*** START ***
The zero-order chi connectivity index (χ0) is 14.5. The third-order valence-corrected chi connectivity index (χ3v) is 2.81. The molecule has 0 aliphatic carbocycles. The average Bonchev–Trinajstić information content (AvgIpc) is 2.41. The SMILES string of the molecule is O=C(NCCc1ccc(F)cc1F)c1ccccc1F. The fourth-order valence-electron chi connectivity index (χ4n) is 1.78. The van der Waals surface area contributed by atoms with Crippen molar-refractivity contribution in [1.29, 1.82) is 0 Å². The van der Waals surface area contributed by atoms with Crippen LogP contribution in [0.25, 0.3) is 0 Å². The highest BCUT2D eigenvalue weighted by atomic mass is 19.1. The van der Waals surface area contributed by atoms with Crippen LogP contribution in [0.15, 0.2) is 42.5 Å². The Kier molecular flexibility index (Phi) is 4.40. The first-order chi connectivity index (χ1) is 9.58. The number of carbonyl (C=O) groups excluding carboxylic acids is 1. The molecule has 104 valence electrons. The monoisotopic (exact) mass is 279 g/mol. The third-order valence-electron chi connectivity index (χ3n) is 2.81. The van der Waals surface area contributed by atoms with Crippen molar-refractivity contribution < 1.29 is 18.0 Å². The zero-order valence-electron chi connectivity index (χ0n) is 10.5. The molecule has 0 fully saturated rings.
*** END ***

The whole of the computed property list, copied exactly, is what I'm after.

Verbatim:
The zero-order chi connectivity index (χ0) is 14.5. The third-order valence-corrected chi connectivity index (χ3v) is 2.81. The molecule has 0 aliphatic carbocycles. The average Bonchev–Trinajstić information content (AvgIpc) is 2.41. The SMILES string of the molecule is O=C(NCCc1ccc(F)cc1F)c1ccccc1F. The fourth-order valence-electron chi connectivity index (χ4n) is 1.78. The van der Waals surface area contributed by atoms with Crippen molar-refractivity contribution in [1.29, 1.82) is 0 Å². The van der Waals surface area contributed by atoms with Crippen LogP contribution in [0.25, 0.3) is 0 Å². The highest BCUT2D eigenvalue weighted by atomic mass is 19.1. The van der Waals surface area contributed by atoms with Crippen LogP contribution in [0.15, 0.2) is 42.5 Å². The Kier molecular flexibility index (Phi) is 4.40. The first-order chi connectivity index (χ1) is 9.58. The number of carbonyl (C=O) groups excluding carboxylic acids is 1. The molecule has 104 valence electrons. The monoisotopic (exact) mass is 279 g/mol. The third-order valence-electron chi connectivity index (χ3n) is 2.81. The van der Waals surface area contributed by atoms with Crippen molar-refractivity contribution < 1.29 is 18.0 Å². The zero-order valence-electron chi connectivity index (χ0n) is 10.5. The molecule has 0 fully saturated rings.